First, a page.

Some time ago, when we stumbled upon the pleasures of cold brew Darjeeling, my wife expressed a fancy for bottling Darjeeling perfume. The leaves of the first flush tea, after a cold brew, smelled so exquisite that had we the means, we’d have right away underwritten efforts to realize my lady’s dream.
We have just found out we were fortunate to be unfortunate in this case. It appears that in recent past renowned global luxury brand Bulgari folded up its plan for “Darjeeling Tea fragrance for men” faced with trademark violation notices by the Tea Board of India. No matter the messy legalese that this must have been, we are thrilled that for once Bulgari perfumers and we thought alike about Darjeeling tea!
So why would the Tea Board of India (a government regulatory body) stop Bulgari from making Darjeeling Tea perfume? The answer lies in the challenges Darjeeling tea has faced to maintain its exclusivity in the global market. A lot of marketers and even some producers, abused Darjeeling - recognized as a high quality black tea “champagne of teas” - as a brand.
A lot of cease and desist notices regarding the use of word Darjeeling were issued by TBI through their agents abroad after Darjeeling gained recognition as a Geographical Indicator (GI) in 2003. Under the GI Act, only tea produced in the region of Darjeeling - a small hilly tract in the eastern Indian Himalayas - could be called Darjeeling. Just like champagne has to be from the French region of Champagne; the rest is just sparkling wine.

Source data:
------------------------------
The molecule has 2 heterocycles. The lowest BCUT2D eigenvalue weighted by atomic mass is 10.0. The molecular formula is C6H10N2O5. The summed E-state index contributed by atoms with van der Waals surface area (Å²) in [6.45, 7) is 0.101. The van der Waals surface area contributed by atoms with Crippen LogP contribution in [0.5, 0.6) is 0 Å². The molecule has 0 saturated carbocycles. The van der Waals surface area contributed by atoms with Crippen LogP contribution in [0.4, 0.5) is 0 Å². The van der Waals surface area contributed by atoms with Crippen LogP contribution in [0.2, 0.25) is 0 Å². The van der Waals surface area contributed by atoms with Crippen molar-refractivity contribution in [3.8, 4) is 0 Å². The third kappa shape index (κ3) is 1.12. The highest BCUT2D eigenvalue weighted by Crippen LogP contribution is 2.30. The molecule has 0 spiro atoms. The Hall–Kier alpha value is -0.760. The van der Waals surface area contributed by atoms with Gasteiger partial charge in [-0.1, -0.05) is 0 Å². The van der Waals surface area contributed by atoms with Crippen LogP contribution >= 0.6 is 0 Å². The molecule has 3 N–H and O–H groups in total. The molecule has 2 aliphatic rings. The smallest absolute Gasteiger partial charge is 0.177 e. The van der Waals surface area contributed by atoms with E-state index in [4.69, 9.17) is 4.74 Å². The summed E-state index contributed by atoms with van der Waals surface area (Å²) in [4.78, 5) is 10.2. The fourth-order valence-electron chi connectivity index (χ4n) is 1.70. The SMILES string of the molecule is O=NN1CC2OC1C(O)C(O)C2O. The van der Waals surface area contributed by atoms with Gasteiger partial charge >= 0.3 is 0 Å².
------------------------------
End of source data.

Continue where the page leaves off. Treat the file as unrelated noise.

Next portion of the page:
Big tea distributors - many located in Europe - had been blending Darjeeling tea with teas from other parts of the world and passing it off as Darjeeling tea. Some had no Darjeeling at all creating unique situations where “Darjeeling tea made in Ceylon” were being sold in the market!
The situation was so egregious that while Darjeeling produced around 10 million kgs of tea annually, globally around 40 million kgs were being sold under its name.
Even reputed tea retailers like Republic of Tea argued in the court that Darjeeling was a “type of tea” and it did not necessarily have to come from Darjeeling. RoT lost the battle to save its trademark “Darjeeling Nouveau” in 2006.
Last December the European Union gave itself five years to phase out the use of the word Darjeeling to describe teas that do not have 100% Darjeeling tea. The time-frame suggests how entrenched the practice is of selling Darjeeling blends as Darjeeling.
There has also been some amusing situations, like a French lingerie brand called Darjeeling winning the right to retain the name. The exotic seductiveness of Darjeeling certainly can be appreciated in more ways than one!
Read this wonderful article on this issue published last December in the New York Times, and let us know your thoughts on the issue.